Former House Speaker Newt Gingrich and Illinois Democratic Rep. Bobby Rush of Illinois traded barbs Sunday on CNN's "State of the Union" about gangs and violence in America — specifically in Rush's crime-riddled district.
"Gangs have increased by 40 percent since this president was elected," Gingrich said. "There is no federal program to stop it. No one wants to have an honest conversation about it. You have a congressman whose own district is bleeding, who puts on a hoodie as a symbolic act, but he doesn’t do anything about the gangs in his own district."
Gingrich was referring to Rush's breech of decorum on the House floor following last year's shooting death of Trayvon Martin.
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"That's a charge, Newt, that is not going to hold water," Rush fired back. "I have been working relentlessly since I have been in Congress … trying to deal with this violence. I'm astounded and ashamed about this violence."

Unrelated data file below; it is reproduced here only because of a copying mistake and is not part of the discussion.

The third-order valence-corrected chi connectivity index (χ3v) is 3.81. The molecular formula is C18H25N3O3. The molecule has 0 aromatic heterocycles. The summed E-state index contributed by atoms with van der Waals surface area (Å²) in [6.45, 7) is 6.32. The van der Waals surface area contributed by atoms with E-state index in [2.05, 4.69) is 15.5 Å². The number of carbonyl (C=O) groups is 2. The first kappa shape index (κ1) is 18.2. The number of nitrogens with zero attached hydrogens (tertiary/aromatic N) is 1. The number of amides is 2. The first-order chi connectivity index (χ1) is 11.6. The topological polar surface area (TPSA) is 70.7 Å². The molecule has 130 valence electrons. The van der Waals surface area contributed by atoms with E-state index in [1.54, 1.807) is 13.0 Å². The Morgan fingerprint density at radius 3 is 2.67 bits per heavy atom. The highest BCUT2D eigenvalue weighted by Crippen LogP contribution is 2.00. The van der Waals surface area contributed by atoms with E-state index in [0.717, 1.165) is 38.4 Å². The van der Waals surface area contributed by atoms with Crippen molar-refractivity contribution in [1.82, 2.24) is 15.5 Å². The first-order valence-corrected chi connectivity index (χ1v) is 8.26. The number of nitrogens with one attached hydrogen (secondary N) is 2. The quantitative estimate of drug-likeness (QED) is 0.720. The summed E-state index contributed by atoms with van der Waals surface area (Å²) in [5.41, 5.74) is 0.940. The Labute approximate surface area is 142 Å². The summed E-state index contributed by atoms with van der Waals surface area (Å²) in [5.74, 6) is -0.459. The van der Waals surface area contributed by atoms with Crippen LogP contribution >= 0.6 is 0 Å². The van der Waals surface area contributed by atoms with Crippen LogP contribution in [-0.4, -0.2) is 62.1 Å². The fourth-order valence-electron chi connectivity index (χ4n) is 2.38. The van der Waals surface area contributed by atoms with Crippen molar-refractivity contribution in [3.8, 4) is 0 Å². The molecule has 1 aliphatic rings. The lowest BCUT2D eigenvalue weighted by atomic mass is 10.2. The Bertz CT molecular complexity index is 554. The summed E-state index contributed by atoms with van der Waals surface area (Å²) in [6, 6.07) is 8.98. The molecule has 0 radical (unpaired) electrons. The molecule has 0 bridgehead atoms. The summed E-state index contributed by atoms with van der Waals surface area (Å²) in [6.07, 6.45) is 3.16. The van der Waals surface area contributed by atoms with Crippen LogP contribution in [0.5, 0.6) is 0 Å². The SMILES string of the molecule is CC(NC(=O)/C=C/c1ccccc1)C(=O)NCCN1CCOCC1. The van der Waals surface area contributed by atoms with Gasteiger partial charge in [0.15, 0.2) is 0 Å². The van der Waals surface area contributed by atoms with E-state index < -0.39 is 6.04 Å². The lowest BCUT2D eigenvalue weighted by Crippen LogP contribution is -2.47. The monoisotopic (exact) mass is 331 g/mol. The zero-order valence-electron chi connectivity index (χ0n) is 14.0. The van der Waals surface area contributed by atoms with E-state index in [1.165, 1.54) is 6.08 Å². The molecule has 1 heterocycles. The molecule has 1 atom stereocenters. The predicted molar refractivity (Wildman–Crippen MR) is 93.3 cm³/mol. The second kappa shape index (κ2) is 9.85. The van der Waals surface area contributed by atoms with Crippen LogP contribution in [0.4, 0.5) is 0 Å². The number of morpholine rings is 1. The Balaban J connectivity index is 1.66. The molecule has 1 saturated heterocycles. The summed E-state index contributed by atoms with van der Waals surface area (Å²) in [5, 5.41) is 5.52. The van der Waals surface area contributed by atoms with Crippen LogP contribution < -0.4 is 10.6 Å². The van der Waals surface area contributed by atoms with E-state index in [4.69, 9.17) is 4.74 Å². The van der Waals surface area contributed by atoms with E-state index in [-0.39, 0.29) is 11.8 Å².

Gingrich asked Rush -- who in 1968 founded an Illinois chapter of the radical Black Panthers -- for support of a proposed three-day congressional swap involving the Democratic Black Caucus and House Republicans to begin "a conversation that's real" about race relations.
"There’s a national explosion as people suddenly look up and are reminded that, four-and-a-half years into this presidency, there are very deep, painful problems," Gingrich said. "The country needs to have some kind of conversation about how big the gap is between the black community and the rest of the country."
"Count me it, Newt," Rush responded. "Count me in."
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